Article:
Expanding Medicaid in W.Va. has already cost money

West Virginia finally decided last Thursday that it will expand its Medicaid program under the federal Affordable Care Act. Gov. Earl Ray Tomblin made the announcement during a news conference in Charleston as West Virginia became the final state in the nation to make its decision.

Twenty states and the District of Columbia had already indicated they will expand coverage and four more states are expected to take that position as well, according to Avalere Health LLC. Ten states will likely opt out of the program and 15 states have already said they will not participate.

The study to determine what West Virginia should ultimately decide about the continuation of its Medicaid program has already cost the state more than $860,000. At the request of legislators, the state hired Maryland-based CCRC Actuaries to study the available options.

The governor said in February that West Virginia would enter into a partnership with the federal government for its exchange instead of running its own program or leaving it entirely in the hands of the federal government. Last Thursday, he confirmed that West Virginia will open the Medicaid program to more lower-income residents.

The new federal law requires states to offer the Medicaid program to additional lower-income residents with unadjusted annual household incomes of up to 138 percent of the federal poverty level. This higher-income level — about $31,800 for a family of four — means another 91,500 more people in West Virginia will get Medicaid coverage.

The United States Supreme Court, even though it upheld the federal Medicaid overhaul last year, did strike down the federal threat to withhold a state’s existing federal Medicaid funding to any state that refuses to expand the number of residents who can receive coverage via the Medicaid program.

During the last year, about 415,000 residents of West Virginia received health care services from Medicaid. In fact, this state has the 12th largest Medicaid program in the country as measured as a percentage of its population.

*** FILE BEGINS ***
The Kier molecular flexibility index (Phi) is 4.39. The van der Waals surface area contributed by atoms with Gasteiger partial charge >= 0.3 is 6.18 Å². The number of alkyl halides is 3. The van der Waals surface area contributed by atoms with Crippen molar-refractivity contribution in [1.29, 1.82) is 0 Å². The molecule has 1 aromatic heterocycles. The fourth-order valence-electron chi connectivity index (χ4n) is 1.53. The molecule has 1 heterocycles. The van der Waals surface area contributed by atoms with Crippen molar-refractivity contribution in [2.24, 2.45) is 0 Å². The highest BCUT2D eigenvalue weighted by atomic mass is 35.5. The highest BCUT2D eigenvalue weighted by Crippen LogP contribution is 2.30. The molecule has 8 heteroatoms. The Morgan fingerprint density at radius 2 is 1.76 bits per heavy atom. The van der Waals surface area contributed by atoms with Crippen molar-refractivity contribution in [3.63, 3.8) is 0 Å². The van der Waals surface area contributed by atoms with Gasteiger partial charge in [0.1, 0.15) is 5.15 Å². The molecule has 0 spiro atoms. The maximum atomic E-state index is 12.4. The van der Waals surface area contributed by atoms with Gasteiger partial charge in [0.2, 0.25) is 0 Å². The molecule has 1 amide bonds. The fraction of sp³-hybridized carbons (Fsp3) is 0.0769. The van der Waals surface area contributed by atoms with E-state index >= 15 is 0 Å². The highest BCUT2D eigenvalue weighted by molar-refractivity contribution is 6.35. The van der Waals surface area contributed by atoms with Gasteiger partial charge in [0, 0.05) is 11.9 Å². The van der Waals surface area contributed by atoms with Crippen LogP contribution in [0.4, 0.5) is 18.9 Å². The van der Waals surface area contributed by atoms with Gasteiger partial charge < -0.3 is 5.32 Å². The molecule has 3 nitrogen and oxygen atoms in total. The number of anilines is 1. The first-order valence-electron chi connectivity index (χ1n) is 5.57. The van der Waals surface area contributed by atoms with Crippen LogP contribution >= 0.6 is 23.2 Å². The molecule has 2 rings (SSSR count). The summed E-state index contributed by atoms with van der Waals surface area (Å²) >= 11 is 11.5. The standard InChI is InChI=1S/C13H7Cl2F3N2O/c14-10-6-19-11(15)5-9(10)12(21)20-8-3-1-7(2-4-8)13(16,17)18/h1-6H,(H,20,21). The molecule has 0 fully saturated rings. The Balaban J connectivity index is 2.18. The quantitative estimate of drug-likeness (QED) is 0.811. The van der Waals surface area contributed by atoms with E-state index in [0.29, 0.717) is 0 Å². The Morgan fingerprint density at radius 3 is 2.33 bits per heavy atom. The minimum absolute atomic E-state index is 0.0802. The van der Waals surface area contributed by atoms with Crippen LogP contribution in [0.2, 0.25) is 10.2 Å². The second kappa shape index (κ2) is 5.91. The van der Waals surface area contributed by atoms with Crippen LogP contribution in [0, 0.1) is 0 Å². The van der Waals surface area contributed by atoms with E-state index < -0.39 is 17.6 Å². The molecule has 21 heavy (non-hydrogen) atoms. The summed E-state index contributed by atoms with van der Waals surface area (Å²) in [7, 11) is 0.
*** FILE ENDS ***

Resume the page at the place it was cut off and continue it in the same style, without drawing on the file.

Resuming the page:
The federal government will cover the costs of expanding Medicaid for three years but the individual states must cough up 10 percent of the costs by the year 2020. And Medicaid already takes a big bite out of this state’s budget. So the governor has already cut spending in some other areas to allow for the rising costs.

Health policy director for the state insurance commissioner Jeremiah Samples said the original contract with CCRC Actuaries did not include a completion date. He also said the goals have changed since it was awarded but that CCRC had expected to finish its report by the end of January. However, private insurers were reluctant to share information, which caused the delay.

Meanwhile, it would be appropriate to say that new Attorney General Patrick Morrisey has “hit the ground running” in his new role as the state’s “premier warrior,” a description that can be traced back to an earlier ruling by the state Supreme Court

Less than four months into his swearing in, Morrisey has already embarked on several new goals for the office including a statewide “Jobs Summit” tour. He has also made it clear he plans to challenge the U. S. Environmental Protection Agency in instances that he considers “federal overreach.” Some critics wonder whether he has the authority to tackle these topics.

Certainly his predecessor Darrell V. McGraw sought and relished the limelight during his 20 years in the same position when he made consumer protection among his primary efforts. Morrisey surprised many political observers by defeating McGraw in the 2012 general election last November.

Morrisey’s high-profile behavior so far is based on claims that he has wide-reaching authority from both the state constitution and state laws. West Virginia University law professor Bob Bastress said the state constitution is “quite vague” on what the state attorney general can and can’t do.

Finally, the president of the West Virginia Citizens Defense League — a group dedicated to private gun ownership — has issued a challenge to U. S. Sen. Joe Manchin, who plans to reintroduce his bill in Congress to require enhanced background checks on gun purchases.

CDL President Keith Morgan last week told a Beckley newspaper that Manchin’s proposal is “de facto registration” and could lead to confiscation of firearms. He said it would do nothing to prevent the illegal use of guns but rather will outlaw face-to-face gun transactions at shows.

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